NASA

The area around Enceladus north pole with its many craters photographed by the Cassini space probe (Photo NASA/JPL-Caltech/Space Science Institute)

In recent days, the Cassini spacecraft made one of the closesest flybys with Enceladus, one of Saturn’s moons, passing at a distance of about 1,840 kilometers (almost 1,140 miles) from its surface. The first pictures received at the mission control center show that Enceladus north pole has many fractures in the ice crust that covers this moon but there are also thin cracks running through it and many craters around it.

High-resolution picture of Pluto. In the upper right a part of the heart-shaped area (Photo NASA/JHUAPL/SwRI)

The journal “Science” just published the first article on the findings on the dwarf planet Pluto and its moons made thanks to NASA’s New Horizons spacecraft July 14, 2015 flyby. Alan Stern of the Southwest Research Institute (SwRI), the principal investigator of the New Horizons mission, is also the first of a long series of authors of this study that first of all stresses the extraordinary geological and morphological variety of Pluto’s system.

Two pictures of Jupiter's surface taken by the Hubble Space Telescope (Image NASA, ESA, A. Simon (GSFC), M. Wong (UC Berkeley), and G. Orton (JPL-Caltech))

The Hubble Space Telescope was used to create new maps of the planet Jupiter. Hubble’s Wide Field Camera 3 captured a series of images of the planet within the Outer Planet Atmospheres Legacy program. The aim is to produce new maps every year and in the case of Jupiter 10 hours of daily shooting made it possible to discover new phenomena including changes in the Great Red Spot.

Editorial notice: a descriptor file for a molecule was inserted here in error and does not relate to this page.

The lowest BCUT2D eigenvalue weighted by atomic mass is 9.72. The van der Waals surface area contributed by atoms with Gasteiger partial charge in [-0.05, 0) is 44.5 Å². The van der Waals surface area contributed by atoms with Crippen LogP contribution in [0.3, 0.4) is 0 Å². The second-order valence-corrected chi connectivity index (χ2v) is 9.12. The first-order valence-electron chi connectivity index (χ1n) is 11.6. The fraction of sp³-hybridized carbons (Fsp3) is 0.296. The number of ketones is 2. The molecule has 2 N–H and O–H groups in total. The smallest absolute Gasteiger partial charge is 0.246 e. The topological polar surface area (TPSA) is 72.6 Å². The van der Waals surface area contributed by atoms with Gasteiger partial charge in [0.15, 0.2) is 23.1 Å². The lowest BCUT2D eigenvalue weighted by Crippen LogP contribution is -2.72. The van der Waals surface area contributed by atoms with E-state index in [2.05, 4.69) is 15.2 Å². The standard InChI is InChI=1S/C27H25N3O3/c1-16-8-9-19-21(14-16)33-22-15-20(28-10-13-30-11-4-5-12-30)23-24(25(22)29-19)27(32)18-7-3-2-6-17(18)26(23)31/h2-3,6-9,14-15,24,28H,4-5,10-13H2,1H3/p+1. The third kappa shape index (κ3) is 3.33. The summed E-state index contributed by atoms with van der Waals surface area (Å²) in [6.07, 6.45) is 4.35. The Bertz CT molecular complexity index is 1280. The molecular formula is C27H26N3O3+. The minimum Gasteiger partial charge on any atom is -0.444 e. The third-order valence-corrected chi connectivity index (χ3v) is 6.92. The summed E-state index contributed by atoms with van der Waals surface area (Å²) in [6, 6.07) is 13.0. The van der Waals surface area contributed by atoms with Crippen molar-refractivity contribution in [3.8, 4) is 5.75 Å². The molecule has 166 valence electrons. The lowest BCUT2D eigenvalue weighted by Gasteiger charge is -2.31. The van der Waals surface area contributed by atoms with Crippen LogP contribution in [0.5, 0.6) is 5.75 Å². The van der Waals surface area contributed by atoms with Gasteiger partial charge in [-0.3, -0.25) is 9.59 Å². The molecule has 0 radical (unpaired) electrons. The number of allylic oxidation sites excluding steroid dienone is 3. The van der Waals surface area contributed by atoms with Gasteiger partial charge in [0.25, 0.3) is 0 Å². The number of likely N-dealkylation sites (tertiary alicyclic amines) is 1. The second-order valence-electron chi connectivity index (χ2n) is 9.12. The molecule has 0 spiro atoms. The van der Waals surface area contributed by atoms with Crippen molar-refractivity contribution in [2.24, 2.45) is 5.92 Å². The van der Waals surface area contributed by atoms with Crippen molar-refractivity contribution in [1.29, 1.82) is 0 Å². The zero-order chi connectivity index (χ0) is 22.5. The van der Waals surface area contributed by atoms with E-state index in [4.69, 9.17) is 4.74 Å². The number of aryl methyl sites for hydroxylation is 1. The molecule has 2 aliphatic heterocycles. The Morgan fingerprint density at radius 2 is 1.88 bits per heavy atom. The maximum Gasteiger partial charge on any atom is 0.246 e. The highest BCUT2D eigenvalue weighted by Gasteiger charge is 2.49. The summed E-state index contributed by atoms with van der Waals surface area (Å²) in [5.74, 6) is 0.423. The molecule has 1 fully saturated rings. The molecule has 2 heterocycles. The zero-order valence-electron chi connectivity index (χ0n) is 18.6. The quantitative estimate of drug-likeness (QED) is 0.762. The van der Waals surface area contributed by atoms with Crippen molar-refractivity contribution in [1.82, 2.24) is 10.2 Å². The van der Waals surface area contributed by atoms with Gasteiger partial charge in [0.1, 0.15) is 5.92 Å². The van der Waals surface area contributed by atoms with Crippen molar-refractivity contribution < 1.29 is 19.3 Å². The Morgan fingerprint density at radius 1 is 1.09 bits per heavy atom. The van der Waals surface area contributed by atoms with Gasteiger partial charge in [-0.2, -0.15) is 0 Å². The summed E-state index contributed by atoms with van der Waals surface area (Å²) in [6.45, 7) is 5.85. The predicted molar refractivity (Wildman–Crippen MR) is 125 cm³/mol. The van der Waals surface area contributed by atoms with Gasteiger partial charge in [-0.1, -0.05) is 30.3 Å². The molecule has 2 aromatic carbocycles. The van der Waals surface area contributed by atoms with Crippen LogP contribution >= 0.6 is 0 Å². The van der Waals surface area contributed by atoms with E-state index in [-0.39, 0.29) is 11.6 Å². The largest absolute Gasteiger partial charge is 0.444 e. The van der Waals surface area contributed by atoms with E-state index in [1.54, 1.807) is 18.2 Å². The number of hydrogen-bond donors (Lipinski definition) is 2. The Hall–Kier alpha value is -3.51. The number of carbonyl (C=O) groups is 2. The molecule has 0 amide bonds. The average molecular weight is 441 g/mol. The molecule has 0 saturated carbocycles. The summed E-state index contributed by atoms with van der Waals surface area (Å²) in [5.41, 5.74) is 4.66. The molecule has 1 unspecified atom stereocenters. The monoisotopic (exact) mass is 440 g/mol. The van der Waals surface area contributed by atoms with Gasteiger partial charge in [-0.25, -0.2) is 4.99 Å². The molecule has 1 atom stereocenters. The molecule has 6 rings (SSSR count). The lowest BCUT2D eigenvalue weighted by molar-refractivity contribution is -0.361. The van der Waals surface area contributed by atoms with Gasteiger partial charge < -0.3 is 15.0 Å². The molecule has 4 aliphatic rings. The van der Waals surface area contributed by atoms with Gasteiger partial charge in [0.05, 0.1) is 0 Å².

Picture of the Menzel 2 nebula taken by the Hubble space telescope (Image ESA/Hubble & NASA, acknowledgement: Serge Meunier)

The Hubble Space Telescope took a picture of the planetary nebula PK 329-02.2, also known as ESO 178-15 or Hen 2-150 and commonly called Menzel 2 (Mz 2) because it was discovered by the astronomer Donald Menzel in 1922. Distant little more 7,700 light years from Earth, it’s visible in the constellation Norma and is another case in which a planetary nebula offers a breathtaking show, in this case with a blue cloud that aligns with the two stars at its center.

Picture of the formation called Kimberley in Gale Crater taken by the Mars Rover Curiosity (Photo NASA/JPL-Caltech/MSSS)

A new study carried out by the team that runs the Mars Rover Curiosity confirmed that between 3.8 and 3.3 billion years ago there were lakes in what is now Gale Crater. At its center today there’s Mount Sharp, which foundations were formed by sediments deposited layer upon layer over a very long period. The results of this study were just published in the journal “Science”.